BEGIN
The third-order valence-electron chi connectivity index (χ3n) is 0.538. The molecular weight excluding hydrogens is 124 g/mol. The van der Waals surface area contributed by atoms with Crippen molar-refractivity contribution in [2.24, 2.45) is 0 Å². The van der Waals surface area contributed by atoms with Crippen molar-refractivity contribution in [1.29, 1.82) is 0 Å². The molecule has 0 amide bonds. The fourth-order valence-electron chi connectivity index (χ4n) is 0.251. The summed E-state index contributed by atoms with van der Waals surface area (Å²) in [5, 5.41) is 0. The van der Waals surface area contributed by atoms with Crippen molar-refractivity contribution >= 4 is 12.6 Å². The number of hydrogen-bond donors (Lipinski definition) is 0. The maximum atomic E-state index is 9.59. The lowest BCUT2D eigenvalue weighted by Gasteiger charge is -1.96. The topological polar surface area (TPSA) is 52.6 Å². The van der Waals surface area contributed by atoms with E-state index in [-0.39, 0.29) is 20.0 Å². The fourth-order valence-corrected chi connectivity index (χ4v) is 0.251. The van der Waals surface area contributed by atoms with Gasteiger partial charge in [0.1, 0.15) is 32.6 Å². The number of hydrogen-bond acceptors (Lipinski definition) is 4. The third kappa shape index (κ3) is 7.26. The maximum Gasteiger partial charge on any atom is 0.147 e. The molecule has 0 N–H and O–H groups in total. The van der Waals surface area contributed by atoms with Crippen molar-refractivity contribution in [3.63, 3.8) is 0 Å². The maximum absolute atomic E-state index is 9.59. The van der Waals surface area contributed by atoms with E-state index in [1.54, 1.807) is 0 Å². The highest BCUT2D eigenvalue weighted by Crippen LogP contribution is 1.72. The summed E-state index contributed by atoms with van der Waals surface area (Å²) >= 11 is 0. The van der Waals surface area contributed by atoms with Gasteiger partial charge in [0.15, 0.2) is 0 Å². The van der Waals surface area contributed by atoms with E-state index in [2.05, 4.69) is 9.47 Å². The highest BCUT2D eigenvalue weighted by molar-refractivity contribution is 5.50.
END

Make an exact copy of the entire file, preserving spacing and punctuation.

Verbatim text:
The third-order valence-electron chi connectivity index (χ3n) is 0.538. The molecular weight excluding hydrogens is 124 g/mol. The van der Waals surface area contributed by atoms with Crippen molar-refractivity contribution in [2.24, 2.45) is 0 Å². The van der Waals surface area contributed by atoms with Crippen molar-refractivity contribution in [1.29, 1.82) is 0 Å². The molecule has 0 amide bonds. The fourth-order valence-electron chi connectivity index (χ4n) is 0.251. The summed E-state index contributed by atoms with van der Waals surface area (Å²) in [5, 5.41) is 0. The van der Waals surface area contributed by atoms with Crippen molar-refractivity contribution >= 4 is 12.6 Å². The number of hydrogen-bond donors (Lipinski definition) is 0. The maximum atomic E-state index is 9.59. The lowest BCUT2D eigenvalue weighted by Gasteiger charge is -1.96. The topological polar surface area (TPSA) is 52.6 Å². The van der Waals surface area contributed by atoms with E-state index in [-0.39, 0.29) is 20.0 Å². The fourth-order valence-corrected chi connectivity index (χ4v) is 0.251. The van der Waals surface area contributed by atoms with Gasteiger partial charge in [0.1, 0.15) is 32.6 Å². The number of hydrogen-bond acceptors (Lipinski definition) is 4. The third kappa shape index (κ3) is 7.26. The maximum Gasteiger partial charge on any atom is 0.147 e. The molecule has 0 N–H and O–H groups in total. The van der Waals surface area contributed by atoms with Crippen molar-refractivity contribution in [3.63, 3.8) is 0 Å². The maximum absolute atomic E-state index is 9.59. The van der Waals surface area contributed by atoms with E-state index in [1.54, 1.807) is 0 Å². The highest BCUT2D eigenvalue weighted by Crippen LogP contribution is 1.72. The summed E-state index contributed by atoms with van der Waals surface area (Å²) >= 11 is 0. The van der Waals surface area contributed by atoms with Gasteiger partial charge in [0.15, 0.2) is 0 Å². The van der Waals surface area contributed by atoms with E-state index in [2.05, 4.69) is 9.47 Å². The highest BCUT2D eigenvalue weighted by molar-refractivity contribution is 5.50.